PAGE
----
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Developing your Business Continuity Plan

by Jessica Baker on

"Business continuity is the ability of an organization to maintain essential functions during, as well as after, a disaster has occurred.”
Tech Target

In order to fully prepare your business in this way you must develop a business continuity plan. A business continuity plan establishes and details out all the business’ essential functions, policies and procedures for all areas of the business to bring the organization back to full functionality as easily and quickly as possible.

For each department or section of the business, your continuity plan should detail:

  • All department functions and responsibilities  
  • Possible unique risks to the department as well as the business as a whole
  • All essential systems and processes that must be kept running
  • How to keep those essential systems and processes running in various disaster scenarios

Developing a business continuity plan blog

Why is this Important?

Other than the obvious reasons like peace of mind that your business has a plan, and the future benefits in the event of an actual disaster, why is it important to spend the time developing a comprehensive continuity plan?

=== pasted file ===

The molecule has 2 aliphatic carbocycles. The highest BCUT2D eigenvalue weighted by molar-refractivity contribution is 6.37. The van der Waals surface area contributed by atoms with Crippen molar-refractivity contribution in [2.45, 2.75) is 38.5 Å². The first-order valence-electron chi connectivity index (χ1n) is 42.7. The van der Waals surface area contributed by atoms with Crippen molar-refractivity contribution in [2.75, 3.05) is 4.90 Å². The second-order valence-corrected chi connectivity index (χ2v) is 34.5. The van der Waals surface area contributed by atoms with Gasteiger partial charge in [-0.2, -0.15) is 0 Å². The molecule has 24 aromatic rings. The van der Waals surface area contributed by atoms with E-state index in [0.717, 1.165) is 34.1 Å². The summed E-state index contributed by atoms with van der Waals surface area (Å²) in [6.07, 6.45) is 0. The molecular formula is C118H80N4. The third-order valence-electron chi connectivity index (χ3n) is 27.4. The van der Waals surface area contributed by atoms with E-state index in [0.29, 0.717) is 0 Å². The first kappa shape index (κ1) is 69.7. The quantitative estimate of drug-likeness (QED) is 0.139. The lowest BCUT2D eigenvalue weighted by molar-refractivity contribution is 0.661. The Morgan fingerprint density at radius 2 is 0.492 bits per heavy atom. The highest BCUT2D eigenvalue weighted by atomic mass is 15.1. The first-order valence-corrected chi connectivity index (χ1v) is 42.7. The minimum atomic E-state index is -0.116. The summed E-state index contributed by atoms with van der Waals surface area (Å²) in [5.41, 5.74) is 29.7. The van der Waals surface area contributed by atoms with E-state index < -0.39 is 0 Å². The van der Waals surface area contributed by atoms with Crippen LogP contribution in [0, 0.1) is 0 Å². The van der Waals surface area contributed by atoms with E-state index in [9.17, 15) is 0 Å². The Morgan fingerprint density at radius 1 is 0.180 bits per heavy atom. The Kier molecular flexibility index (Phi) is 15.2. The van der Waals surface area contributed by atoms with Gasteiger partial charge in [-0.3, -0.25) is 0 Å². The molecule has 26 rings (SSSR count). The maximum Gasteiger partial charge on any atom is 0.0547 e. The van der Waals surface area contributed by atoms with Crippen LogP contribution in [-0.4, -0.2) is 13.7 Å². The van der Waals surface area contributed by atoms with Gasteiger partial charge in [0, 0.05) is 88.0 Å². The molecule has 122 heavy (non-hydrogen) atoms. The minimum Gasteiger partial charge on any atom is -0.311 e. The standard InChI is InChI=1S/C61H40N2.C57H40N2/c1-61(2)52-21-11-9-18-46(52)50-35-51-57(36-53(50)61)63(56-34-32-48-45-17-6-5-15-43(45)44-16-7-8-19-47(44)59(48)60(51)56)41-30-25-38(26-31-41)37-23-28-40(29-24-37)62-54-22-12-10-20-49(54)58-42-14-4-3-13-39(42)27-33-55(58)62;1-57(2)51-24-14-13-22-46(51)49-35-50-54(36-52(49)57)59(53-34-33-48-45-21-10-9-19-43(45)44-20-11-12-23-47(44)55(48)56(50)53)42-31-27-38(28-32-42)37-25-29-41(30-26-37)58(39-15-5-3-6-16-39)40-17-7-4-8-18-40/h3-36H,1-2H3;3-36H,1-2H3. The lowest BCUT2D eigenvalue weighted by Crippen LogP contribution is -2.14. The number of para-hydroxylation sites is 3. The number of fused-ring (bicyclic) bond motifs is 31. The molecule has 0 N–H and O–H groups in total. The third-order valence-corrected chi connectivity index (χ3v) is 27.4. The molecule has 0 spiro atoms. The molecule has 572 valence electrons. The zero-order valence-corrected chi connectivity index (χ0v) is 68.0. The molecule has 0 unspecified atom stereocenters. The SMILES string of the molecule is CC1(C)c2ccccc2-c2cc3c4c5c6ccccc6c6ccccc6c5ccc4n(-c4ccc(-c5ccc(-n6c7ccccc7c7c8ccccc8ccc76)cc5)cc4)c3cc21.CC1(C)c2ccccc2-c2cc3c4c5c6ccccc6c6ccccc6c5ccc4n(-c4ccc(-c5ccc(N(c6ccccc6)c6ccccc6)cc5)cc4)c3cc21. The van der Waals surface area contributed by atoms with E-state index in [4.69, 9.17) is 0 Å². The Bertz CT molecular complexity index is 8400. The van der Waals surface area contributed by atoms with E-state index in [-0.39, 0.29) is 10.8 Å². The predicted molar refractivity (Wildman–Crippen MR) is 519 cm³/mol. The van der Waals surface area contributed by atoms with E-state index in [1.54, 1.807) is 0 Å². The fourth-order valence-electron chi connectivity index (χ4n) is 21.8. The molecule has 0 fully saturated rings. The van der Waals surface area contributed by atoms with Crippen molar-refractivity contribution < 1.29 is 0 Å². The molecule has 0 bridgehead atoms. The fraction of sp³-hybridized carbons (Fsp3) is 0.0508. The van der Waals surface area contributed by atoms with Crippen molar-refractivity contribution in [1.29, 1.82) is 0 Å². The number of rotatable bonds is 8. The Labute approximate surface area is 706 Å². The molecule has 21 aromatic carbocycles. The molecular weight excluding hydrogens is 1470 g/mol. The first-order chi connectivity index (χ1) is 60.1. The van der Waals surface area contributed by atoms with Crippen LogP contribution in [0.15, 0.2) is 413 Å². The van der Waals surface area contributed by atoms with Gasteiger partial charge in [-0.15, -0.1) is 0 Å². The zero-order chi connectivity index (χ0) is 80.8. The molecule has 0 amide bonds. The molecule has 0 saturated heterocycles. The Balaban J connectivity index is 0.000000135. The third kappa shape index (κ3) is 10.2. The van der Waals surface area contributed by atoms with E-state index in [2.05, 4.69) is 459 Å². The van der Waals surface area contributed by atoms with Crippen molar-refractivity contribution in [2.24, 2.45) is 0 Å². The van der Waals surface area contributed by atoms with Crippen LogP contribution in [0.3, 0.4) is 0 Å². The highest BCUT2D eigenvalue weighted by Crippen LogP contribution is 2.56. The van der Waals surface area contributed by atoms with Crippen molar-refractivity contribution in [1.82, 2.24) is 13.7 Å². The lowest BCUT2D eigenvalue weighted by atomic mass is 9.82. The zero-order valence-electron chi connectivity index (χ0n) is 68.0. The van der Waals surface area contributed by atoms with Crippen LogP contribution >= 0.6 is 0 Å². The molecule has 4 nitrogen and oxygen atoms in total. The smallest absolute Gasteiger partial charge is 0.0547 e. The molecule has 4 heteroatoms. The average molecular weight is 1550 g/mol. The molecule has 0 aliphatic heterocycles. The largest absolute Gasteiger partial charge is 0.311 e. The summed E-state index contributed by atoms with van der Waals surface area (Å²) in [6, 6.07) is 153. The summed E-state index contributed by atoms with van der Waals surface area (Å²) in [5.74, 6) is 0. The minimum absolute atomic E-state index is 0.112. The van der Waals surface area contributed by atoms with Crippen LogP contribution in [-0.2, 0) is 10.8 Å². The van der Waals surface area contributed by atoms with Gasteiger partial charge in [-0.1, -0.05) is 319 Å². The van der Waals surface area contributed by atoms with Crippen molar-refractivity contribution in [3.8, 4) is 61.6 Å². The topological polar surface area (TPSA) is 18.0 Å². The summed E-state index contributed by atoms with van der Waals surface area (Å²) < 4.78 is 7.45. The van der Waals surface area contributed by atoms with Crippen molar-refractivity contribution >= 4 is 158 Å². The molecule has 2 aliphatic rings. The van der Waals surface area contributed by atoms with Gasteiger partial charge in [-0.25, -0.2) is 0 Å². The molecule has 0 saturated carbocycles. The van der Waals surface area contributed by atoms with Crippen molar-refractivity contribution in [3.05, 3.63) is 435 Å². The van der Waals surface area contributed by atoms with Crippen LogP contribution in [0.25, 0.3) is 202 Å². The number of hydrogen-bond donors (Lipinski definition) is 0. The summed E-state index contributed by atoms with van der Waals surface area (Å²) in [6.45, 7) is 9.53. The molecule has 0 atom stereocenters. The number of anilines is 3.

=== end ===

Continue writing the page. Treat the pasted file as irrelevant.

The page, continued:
Increased Customer Confidence

When your customers know you’re prepared for anything, their confidence in your ability to provide them with the product or service they’ve come to rely on increases. An increased confidence in your business leads to an increased brand perception and positive reputation with customers, vendors, and prospects.

Increased Employee Confidence

Let’s be honest we all want to work somewhere we feel secure, and that doesn’t just mean in our individual positions. A continuity plan indicates to employees that, should the business face disaster, you’ve made every effort to ensure they still have a role and a place to work. Your continuity plan also helps outline communication procedures both in the event of a disaster and on a day-to-day basis leading to more informed, involved and happier employees.

What's the Difference Between Disaster Recovery and Business Continuity Planning?

To be honest, there isn’t a huge difference other than the fact that disaster recovery planning is highly focused on one area of the business, the information technology division. Disaster recovery plans are focused on ensuring the security, recoverability, and accessibility of the company’s technology and data assets post-disaster while a business continuity plan looks at the business as a whole and develops processes and procedures for each division.

So if you’ve already developed a disaster recovery plan you’ve already finished one section of your business continuity plan!

Before Creating your Business Continuity Plan

Before diving into your plan it’s important to have a complete understanding of some basic needs for your business, and what disaster scenarios and risks you actually need to be planning for.

Decide on Your Team